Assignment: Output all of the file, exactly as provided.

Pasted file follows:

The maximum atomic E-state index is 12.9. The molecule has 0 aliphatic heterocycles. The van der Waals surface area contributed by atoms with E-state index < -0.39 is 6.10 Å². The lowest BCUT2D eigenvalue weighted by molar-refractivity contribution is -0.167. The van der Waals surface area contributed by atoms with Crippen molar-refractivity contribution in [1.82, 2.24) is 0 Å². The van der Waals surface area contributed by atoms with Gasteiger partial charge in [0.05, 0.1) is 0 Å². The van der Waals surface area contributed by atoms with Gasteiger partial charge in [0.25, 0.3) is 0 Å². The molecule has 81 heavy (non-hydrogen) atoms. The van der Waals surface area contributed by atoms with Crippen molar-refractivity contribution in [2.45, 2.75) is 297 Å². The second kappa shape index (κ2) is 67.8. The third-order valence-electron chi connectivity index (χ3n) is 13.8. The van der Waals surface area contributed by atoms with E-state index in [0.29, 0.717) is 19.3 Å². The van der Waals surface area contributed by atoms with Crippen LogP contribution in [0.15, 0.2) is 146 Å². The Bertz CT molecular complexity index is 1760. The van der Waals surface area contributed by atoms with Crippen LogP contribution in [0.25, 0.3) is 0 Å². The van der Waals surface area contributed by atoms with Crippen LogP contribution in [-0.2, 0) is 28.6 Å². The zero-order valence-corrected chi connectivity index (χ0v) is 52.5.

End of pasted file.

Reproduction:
The maximum atomic E-state index is 12.9. The molecule has 0 aliphatic heterocycles. The van der Waals surface area contributed by atoms with E-state index < -0.39 is 6.10 Å². The lowest BCUT2D eigenvalue weighted by molar-refractivity contribution is -0.167. The van der Waals surface area contributed by atoms with Crippen molar-refractivity contribution in [1.82, 2.24) is 0 Å². The van der Waals surface area contributed by atoms with Gasteiger partial charge in [0.05, 0.1) is 0 Å². The van der Waals surface area contributed by atoms with Gasteiger partial charge in [0.25, 0.3) is 0 Å². The molecule has 81 heavy (non-hydrogen) atoms. The van der Waals surface area contributed by atoms with Crippen molar-refractivity contribution in [2.45, 2.75) is 297 Å². The second kappa shape index (κ2) is 67.8. The third-order valence-electron chi connectivity index (χ3n) is 13.8. The van der Waals surface area contributed by atoms with E-state index in [0.29, 0.717) is 19.3 Å². The van der Waals surface area contributed by atoms with Crippen LogP contribution in [0.15, 0.2) is 146 Å². The Bertz CT molecular complexity index is 1760. The van der Waals surface area contributed by atoms with Crippen LogP contribution in [0.25, 0.3) is 0 Å². The van der Waals surface area contributed by atoms with Crippen LogP contribution in [-0.2, 0) is 28.6 Å². The zero-order valence-corrected chi connectivity index (χ0v) is 52.5.